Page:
‘We refuse to disappear’: the Hong Kong 47 facing life in jail after crackdown

Estimated read time 6 min read

The verdict wasn’t surprising but outside room no 2 of the West Kowloon courthouse, people still wept. The panel of Hong Kong national security judges had set down two days for the hearing but dispensed with the core business in about 15 minutes. In the city’s largest ever national security trial – involving the prosecution of pro-democracy campaigners and activists from a group known as the “Hong Kong 47” – almost all the defendants were found guilty of conspiracy to commit subversion.

Their crime was trying to win an election, holding unofficial primaries in 2020 attended by an estimated 600,000 residents.

The plan was devised by organiser and academic Benny Tai, who had previously been jailed over his involvement in the 2014 “umbrella movement”, and whom Beijing has labelled a “vicious traitor”. Tai’s plan began with primaries to select the best candidates to win a legislative majority. They would then block government budgets to potentially force a dissolution and the resignation of the chief executive, Carrie Lam, in an effort to have the government answer the movement’s demands.

Last Thursday, the court found this plan would lead to a constitutional crisis and therefore threatened national security.

The convicted included one organiser, Hong Kong-Australian dual national Gordon Ng, and 13 candidates, almost all former politicians. Two other candidates were acquitted but remain under bail while the government prepares an appeal.

Those 16 were the only ones to plead not guilty from the group of 47 charged in early 2021 after mass dawn raids by national security police. The other 31 accused, including four who would testify for the prosecution, had already pleaded guilty but the court delayed sentencing until the trial of the 16 was done. The 45 campaigners currently convicted face sentences of up to life in prison.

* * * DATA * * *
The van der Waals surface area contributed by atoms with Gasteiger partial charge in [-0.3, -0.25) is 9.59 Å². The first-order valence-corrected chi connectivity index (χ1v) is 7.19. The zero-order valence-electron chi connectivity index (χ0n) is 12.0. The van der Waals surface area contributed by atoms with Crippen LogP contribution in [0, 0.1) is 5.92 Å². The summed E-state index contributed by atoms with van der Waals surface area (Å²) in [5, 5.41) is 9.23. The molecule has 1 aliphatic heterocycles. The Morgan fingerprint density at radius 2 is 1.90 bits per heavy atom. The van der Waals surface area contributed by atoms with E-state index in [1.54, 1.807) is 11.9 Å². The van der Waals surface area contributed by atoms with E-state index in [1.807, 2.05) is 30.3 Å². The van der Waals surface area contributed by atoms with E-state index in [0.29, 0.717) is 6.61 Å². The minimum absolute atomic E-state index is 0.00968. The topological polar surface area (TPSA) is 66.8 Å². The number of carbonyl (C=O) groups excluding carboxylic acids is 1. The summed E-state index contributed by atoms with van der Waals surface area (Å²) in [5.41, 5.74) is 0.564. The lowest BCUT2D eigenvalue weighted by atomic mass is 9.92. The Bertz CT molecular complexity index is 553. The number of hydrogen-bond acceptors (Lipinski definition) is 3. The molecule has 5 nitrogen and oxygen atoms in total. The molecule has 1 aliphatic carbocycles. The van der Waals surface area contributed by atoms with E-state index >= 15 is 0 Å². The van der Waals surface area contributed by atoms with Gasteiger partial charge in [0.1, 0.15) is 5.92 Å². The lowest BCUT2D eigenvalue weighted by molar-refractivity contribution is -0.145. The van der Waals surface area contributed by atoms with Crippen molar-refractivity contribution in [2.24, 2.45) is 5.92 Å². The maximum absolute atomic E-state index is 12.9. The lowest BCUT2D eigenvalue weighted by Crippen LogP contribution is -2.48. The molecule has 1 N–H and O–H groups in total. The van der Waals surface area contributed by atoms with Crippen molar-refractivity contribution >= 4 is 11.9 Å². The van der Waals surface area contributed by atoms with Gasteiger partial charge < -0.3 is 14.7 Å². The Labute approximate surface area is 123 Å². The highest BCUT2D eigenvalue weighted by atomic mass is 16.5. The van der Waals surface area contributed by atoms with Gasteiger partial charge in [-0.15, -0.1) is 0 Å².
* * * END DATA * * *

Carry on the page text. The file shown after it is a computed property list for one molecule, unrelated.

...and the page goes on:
Back in 2020, after pro-democracy protests had racked the city for months throughout 2019, Hong Kong’s government tightened a crackdown on the movement, crushing dissent and opposition through a new national security law. Thousands were arrested over the protests, hundreds on national security accusations, and several media outlets were silenced. Many dissidents fled overseas. In the context of those diminishing freedoms – more than three years after they were arrested – the defendants’ supporters had hoped for the best but prepared for the worst.

“Although he knew the chances of winning were slim, he could only face it positively,” a friend of Ng told the Observer. She said Ng had thought deeply about his plea of not guilty, weighing up the consequences for his family – for whom he was the main breadwinner – and his principles. In an August 2022 statement posted online by an intermediary, Ng had said: “Do I think I have committed a crime? I don’t, I absolutely don’t. I am ready to face the largest battle of my life in the battlefield of court. I fear, but I don’t retreat.”

Most of the 47 defendants have been in jail since their arrests. They were not hardened criminals but members of Hong Kong’s politically active mainstream society, a mix of pro-democracy politicians such as Helena Wong, Claudia Mo and Kwok Ka-ki, veteran activists including Leung “Long Hair” Kwok-hung, up-and-comers who had recently won council seats, and civil society workers.